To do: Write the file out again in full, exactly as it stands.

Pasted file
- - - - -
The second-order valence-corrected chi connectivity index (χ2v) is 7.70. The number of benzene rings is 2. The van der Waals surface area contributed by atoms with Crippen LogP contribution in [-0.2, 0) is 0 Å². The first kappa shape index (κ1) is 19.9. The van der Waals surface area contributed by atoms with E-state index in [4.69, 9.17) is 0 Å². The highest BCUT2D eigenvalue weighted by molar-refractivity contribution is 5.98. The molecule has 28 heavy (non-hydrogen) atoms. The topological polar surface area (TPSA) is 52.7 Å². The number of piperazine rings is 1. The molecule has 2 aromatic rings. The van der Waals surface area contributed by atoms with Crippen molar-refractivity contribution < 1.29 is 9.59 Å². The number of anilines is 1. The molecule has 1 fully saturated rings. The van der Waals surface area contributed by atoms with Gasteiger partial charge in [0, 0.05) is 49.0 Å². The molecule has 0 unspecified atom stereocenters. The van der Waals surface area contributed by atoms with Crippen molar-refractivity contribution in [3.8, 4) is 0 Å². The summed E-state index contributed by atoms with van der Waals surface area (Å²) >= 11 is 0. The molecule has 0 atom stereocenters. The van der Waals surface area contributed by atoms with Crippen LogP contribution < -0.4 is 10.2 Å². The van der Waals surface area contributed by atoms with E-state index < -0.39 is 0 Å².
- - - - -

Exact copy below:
The second-order valence-corrected chi connectivity index (χ2v) is 7.70. The number of benzene rings is 2. The van der Waals surface area contributed by atoms with Crippen LogP contribution in [-0.2, 0) is 0 Å². The first kappa shape index (κ1) is 19.9. The van der Waals surface area contributed by atoms with E-state index in [4.69, 9.17) is 0 Å². The highest BCUT2D eigenvalue weighted by molar-refractivity contribution is 5.98. The molecule has 28 heavy (non-hydrogen) atoms. The topological polar surface area (TPSA) is 52.7 Å². The number of piperazine rings is 1. The molecule has 2 aromatic rings. The van der Waals surface area contributed by atoms with Crippen molar-refractivity contribution < 1.29 is 9.59 Å². The number of anilines is 1. The molecule has 1 fully saturated rings. The van der Waals surface area contributed by atoms with Gasteiger partial charge in [0, 0.05) is 49.0 Å². The molecule has 0 unspecified atom stereocenters. The van der Waals surface area contributed by atoms with Crippen molar-refractivity contribution in [3.8, 4) is 0 Å². The summed E-state index contributed by atoms with van der Waals surface area (Å²) >= 11 is 0. The molecule has 0 atom stereocenters. The van der Waals surface area contributed by atoms with Crippen LogP contribution < -0.4 is 10.2 Å². The van der Waals surface area contributed by atoms with E-state index < -0.39 is 0 Å².